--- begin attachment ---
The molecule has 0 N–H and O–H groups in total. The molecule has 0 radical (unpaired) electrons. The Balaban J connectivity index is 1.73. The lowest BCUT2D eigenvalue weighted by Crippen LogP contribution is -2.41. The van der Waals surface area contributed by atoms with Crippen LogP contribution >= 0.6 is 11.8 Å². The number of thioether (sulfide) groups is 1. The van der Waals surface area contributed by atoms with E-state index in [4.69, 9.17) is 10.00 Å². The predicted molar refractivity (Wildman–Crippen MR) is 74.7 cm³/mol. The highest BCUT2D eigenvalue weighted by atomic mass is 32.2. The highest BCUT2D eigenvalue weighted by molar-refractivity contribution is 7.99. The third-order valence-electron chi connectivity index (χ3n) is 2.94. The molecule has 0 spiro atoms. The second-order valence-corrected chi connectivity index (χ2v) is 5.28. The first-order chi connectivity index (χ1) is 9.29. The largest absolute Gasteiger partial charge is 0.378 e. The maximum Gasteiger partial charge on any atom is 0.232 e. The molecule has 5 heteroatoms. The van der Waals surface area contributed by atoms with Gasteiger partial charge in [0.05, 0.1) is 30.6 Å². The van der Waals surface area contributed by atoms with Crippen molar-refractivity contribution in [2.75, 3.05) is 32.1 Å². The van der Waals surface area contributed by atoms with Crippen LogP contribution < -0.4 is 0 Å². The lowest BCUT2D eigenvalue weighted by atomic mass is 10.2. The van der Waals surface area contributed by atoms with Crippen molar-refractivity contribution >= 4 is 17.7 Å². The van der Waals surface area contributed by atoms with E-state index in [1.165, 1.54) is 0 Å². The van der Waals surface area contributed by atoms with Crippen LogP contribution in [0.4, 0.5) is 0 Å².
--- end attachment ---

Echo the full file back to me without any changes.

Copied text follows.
The molecule has 0 N–H and O–H groups in total. The molecule has 0 radical (unpaired) electrons. The Balaban J connectivity index is 1.73. The lowest BCUT2D eigenvalue weighted by Crippen LogP contribution is -2.41. The van der Waals surface area contributed by atoms with Crippen LogP contribution >= 0.6 is 11.8 Å². The number of thioether (sulfide) groups is 1. The van der Waals surface area contributed by atoms with E-state index in [4.69, 9.17) is 10.00 Å². The predicted molar refractivity (Wildman–Crippen MR) is 74.7 cm³/mol. The highest BCUT2D eigenvalue weighted by atomic mass is 32.2. The highest BCUT2D eigenvalue weighted by molar-refractivity contribution is 7.99. The third-order valence-electron chi connectivity index (χ3n) is 2.94. The molecule has 0 spiro atoms. The second-order valence-corrected chi connectivity index (χ2v) is 5.28. The first-order chi connectivity index (χ1) is 9.29. The largest absolute Gasteiger partial charge is 0.378 e. The maximum Gasteiger partial charge on any atom is 0.232 e. The molecule has 5 heteroatoms. The van der Waals surface area contributed by atoms with Gasteiger partial charge in [0.05, 0.1) is 30.6 Å². The van der Waals surface area contributed by atoms with Crippen molar-refractivity contribution in [2.75, 3.05) is 32.1 Å². The van der Waals surface area contributed by atoms with Crippen LogP contribution < -0.4 is 0 Å². The lowest BCUT2D eigenvalue weighted by atomic mass is 10.2. The van der Waals surface area contributed by atoms with Crippen molar-refractivity contribution >= 4 is 17.7 Å². The van der Waals surface area contributed by atoms with E-state index in [1.165, 1.54) is 0 Å². The van der Waals surface area contributed by atoms with Crippen LogP contribution in [0.4, 0.5) is 0 Å².